The Ohio Thoroughbred industry is in the midst of a grass-roots campaign to solicit support for a measure that would allow voters to decide whether video lottery terminals should be allowed at the state's racetracks.
A joint resolution drawn up earlier this year remains in the state Senate Ways and Means Committee. Action on the measure probably hinges on how the state handles the issue of funding for education, which is in need of revenue.
River Downs near Cincinnati, and Thistledown near Cleveland, are running information in track programs that asks patrons to contact legislators to urge them to support a referendum on racetrack VLTs. A proposed constitutional amendment would require the state lottery to offer electronic games only at pari-mutuel facilities that conduct at least 30 days of racing.
The VLT issue heated up earlier this year but cooled for lack of legislative support. Meanwhile, organizations such as the Ohio Thoroughbred Breeders and Owners, and Ohio Horsemen's Benevolent and Protective Association, have asked constituents to at least make their feelings known to legislators.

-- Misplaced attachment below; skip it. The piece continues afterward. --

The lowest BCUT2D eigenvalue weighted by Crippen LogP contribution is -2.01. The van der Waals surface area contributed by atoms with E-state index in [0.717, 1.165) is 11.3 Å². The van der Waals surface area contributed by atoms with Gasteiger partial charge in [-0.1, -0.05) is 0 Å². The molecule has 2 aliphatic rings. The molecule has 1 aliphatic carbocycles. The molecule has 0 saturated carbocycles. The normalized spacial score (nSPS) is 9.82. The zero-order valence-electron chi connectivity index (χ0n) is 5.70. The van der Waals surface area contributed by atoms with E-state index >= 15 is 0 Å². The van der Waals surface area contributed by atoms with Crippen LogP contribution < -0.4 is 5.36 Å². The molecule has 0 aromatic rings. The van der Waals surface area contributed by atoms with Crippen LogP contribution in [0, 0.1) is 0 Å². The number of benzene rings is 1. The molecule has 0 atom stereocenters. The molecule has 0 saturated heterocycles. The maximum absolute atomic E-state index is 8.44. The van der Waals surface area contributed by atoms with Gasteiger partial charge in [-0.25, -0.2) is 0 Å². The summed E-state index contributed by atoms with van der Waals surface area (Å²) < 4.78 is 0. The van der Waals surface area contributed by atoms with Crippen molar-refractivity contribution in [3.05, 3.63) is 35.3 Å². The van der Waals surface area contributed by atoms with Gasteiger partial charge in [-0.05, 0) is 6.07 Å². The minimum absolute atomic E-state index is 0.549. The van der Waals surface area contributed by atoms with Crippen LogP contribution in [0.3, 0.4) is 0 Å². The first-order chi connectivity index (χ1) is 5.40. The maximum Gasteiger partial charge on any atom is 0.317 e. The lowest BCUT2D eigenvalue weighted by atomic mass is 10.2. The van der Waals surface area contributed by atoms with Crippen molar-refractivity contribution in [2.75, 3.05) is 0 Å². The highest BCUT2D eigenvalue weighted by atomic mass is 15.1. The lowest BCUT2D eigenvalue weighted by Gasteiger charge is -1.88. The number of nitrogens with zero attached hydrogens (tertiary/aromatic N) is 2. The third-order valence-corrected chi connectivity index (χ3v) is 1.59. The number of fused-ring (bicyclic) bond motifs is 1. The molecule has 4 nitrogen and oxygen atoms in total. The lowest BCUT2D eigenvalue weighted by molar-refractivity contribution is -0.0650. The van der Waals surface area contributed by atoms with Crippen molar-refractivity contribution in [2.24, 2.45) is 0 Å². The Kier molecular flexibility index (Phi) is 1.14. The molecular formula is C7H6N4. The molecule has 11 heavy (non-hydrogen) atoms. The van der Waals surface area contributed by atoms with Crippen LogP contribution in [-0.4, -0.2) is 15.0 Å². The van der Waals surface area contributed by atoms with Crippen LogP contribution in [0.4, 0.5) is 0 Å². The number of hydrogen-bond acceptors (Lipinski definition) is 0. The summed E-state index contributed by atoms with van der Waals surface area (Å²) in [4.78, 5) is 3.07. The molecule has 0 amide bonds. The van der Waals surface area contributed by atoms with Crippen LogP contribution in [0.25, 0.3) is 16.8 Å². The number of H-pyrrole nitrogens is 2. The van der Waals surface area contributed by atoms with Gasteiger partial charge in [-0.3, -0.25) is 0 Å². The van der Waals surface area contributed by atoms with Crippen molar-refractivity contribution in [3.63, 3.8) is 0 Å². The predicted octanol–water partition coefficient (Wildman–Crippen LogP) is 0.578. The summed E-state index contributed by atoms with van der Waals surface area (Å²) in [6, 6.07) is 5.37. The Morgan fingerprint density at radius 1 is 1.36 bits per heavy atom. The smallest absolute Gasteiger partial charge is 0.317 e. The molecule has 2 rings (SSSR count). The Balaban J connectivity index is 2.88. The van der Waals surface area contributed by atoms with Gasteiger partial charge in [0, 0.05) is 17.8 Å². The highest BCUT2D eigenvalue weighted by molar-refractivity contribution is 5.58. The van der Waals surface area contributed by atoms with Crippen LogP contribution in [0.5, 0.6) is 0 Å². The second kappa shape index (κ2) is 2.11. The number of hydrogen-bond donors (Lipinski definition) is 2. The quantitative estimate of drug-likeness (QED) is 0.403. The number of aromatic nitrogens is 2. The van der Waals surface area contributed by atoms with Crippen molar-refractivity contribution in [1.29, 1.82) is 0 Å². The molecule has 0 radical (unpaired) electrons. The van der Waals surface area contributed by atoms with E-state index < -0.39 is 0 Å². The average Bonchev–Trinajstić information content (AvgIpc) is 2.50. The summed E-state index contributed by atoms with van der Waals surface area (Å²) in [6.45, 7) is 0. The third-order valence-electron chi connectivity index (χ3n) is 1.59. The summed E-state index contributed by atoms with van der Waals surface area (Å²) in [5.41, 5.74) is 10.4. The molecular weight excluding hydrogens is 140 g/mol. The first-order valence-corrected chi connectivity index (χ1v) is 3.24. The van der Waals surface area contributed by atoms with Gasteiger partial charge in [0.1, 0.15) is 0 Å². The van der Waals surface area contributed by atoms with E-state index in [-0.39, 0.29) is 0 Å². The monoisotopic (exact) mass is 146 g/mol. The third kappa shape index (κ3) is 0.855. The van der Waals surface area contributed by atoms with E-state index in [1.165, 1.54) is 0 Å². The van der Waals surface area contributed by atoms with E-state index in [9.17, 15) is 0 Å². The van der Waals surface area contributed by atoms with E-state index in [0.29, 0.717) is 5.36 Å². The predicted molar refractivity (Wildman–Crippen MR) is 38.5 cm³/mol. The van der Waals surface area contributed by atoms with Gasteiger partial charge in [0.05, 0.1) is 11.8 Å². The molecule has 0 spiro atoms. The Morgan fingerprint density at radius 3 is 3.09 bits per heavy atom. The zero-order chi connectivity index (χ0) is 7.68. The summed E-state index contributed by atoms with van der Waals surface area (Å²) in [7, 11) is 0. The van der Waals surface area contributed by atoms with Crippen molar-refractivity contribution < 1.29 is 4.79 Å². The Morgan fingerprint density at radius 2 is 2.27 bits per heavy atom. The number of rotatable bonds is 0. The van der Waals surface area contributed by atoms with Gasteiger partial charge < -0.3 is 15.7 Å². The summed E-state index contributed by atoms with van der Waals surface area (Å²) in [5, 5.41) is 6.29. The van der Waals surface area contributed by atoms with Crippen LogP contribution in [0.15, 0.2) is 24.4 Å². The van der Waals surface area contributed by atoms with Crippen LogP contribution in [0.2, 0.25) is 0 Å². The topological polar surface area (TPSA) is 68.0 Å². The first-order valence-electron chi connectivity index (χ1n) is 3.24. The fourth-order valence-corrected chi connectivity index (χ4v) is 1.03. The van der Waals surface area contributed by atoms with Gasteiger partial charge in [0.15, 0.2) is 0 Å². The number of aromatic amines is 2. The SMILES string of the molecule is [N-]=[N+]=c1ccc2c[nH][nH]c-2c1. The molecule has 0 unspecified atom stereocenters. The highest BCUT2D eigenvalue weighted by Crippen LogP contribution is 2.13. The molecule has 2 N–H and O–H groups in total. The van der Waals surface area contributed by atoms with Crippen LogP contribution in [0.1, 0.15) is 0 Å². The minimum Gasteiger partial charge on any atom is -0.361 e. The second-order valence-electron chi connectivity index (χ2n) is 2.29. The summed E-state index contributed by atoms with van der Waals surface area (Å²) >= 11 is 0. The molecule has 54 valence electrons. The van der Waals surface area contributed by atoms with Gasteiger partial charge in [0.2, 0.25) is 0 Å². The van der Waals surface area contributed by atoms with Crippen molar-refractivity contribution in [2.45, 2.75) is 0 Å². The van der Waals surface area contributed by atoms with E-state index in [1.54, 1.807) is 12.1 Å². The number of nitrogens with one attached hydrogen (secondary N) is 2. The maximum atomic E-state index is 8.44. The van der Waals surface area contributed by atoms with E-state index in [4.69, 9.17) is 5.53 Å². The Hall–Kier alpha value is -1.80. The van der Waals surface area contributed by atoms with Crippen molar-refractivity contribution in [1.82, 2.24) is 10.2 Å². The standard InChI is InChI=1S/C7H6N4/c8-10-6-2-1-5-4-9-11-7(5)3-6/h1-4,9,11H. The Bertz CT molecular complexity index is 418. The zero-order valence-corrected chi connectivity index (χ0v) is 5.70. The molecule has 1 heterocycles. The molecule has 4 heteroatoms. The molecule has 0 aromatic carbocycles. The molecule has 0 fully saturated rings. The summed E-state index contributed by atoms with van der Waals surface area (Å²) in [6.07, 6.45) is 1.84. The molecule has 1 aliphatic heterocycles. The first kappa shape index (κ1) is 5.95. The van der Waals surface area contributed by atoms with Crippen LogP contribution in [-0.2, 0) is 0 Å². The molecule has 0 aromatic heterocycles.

"We're waiting to see what the Supreme Court does on the school-funding issue," said Gary Dougherty, executive director of the Ohio HBPA.
Ohio is mandated to provide funding for education. The legislature is expected to tackle that issue sometime after it reconvenes in mid-September.
Ohio has three Thoroughbred tracks and four Standardbred tracks. Officials have said the racing industry in Ohio is losing ground to neighboring states in which racetracks derive revenue from alternative forms of gaming.